This is the third article of our three-part blog series “How to Get Into College."Read More
With the College Board’s new summer SAT test date (August 26th) comes an intriguing gambit for high school students who plan to apply to more competitive colleges (and even to those that may not be considered so competitive): taking up to three of the College Board’s 1-hour Subject Tests offered on that date.Read More
This is the second article of our three-part blog series “How to Get Into College”.
Having dispensed with transcript, test scores, and application essay in our first installment, we follow up here with a few more “Get Into College” essentials.Read More
A current TV ad for an insurance company ends with this innocuous line: “We know a thing or two, because we’ve seen a thing or two.” We have – seen a thing or two over the past 35+ years of advising students about their college plans and applications.
In three parts, this being the first, we’d like once again to share our acquired intelligence about those elements of an applicant’s academic and non-academic life that play a crucial role in an admissions decision. Focus on these, and you’ll have the best chance of following your dreams of experiencing a meaningful college life. So let’s begin from the beginning with what remains the single most important element of your college application.
In an attempt to reward some of the top Florida high school students and to help retain those students for college, the Florida State Senate recently passed the "Excellence in Higher Education Act". The bill is currently working its way through the Florida State House of Representatives. If passed, it would substantially increase "Bright Futures Scholarship" awards to Florida college students.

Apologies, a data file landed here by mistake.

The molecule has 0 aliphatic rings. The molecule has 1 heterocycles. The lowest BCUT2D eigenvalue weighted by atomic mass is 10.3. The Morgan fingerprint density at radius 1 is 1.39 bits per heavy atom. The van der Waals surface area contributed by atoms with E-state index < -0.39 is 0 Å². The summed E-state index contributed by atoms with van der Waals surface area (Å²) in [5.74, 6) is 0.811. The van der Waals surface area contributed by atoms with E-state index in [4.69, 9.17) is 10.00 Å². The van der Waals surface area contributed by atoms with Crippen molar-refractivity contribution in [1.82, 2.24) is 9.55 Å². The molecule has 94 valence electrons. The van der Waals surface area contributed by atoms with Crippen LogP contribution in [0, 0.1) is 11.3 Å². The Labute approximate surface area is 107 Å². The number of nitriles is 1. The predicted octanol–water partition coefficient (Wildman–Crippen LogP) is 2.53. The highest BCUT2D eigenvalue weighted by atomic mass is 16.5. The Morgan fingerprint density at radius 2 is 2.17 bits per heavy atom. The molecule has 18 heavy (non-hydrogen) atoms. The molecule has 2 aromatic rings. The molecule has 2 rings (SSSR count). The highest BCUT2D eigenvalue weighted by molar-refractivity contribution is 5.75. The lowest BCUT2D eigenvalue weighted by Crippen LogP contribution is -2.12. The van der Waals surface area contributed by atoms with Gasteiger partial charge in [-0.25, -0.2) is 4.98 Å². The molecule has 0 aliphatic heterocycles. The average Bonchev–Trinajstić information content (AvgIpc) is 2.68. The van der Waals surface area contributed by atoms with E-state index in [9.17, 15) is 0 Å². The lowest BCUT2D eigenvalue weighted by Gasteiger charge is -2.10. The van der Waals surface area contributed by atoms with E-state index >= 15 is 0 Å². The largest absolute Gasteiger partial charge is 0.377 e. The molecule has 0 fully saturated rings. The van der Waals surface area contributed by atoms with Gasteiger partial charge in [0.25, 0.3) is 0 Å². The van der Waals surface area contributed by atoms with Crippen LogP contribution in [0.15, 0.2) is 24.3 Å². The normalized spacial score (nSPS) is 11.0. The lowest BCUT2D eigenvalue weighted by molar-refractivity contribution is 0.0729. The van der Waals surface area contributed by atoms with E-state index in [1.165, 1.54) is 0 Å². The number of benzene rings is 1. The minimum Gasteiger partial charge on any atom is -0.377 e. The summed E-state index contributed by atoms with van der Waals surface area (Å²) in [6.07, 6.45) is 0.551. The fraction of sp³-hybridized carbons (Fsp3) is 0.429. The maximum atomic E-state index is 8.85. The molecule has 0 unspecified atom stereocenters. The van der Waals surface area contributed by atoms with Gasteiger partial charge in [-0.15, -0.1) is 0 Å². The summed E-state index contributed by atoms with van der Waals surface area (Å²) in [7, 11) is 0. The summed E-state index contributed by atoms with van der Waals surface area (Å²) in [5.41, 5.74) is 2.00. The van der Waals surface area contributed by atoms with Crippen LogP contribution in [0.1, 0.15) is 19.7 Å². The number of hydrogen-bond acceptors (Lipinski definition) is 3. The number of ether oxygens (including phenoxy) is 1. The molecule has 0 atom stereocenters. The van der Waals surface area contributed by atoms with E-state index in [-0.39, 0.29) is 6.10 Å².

With the January SAT test date a thing of the past, the College Board is now offering a new “summer” SAT.
Most everyone we know in college admissions thinks it’s a good idea, given the college application schedule that students must set for themselves as they approach the senior year.
An August date gives rising seniors the opportunity to take the SAT at least one more time – way before even the early decision/early action deadlines. Before this year, juniors often chose to either test twice in the spring or wait until October or November of senior year to retest. You can still do that, but the August test is opening eyes to a really favorable new option.
In a January 2013 report titled Improving Students' Learning With Effective Learning Techniques: Promising Directions From Cognitive and Educational Psychology>1, researchers, after examining 10 learning techniques, presented their findings about which were more effective…Read More
In Part I and Part II of this blog, we discussed the Common App’s essay prompts, and then provided you with several suggestions (with essay excerpts from successful applications) – about how you could create a good “hook” opener. In this blog, we’ll revisit the essay prompts and suggest how your personal life could provide a fountain of topics to address them.Read More
Prior to the day-before-yesterday, school districts could – and often did, with the concurrence of the courts – argue that they were fulfilling the "free appropriate public education" (FAPE) provision in the Individuals with Disabilities Education Act (IDEA) if a non-mainstreamed student with a disability was making progress toward educational goals, however minimal that progress might be.Read More
In Part I of this blog series, we told you that it’s our philosophy that the Common App’s personal essay (also the personal statement for colleges’ own applications and for the Coalition Application) must accomplish two things to be successful:Read More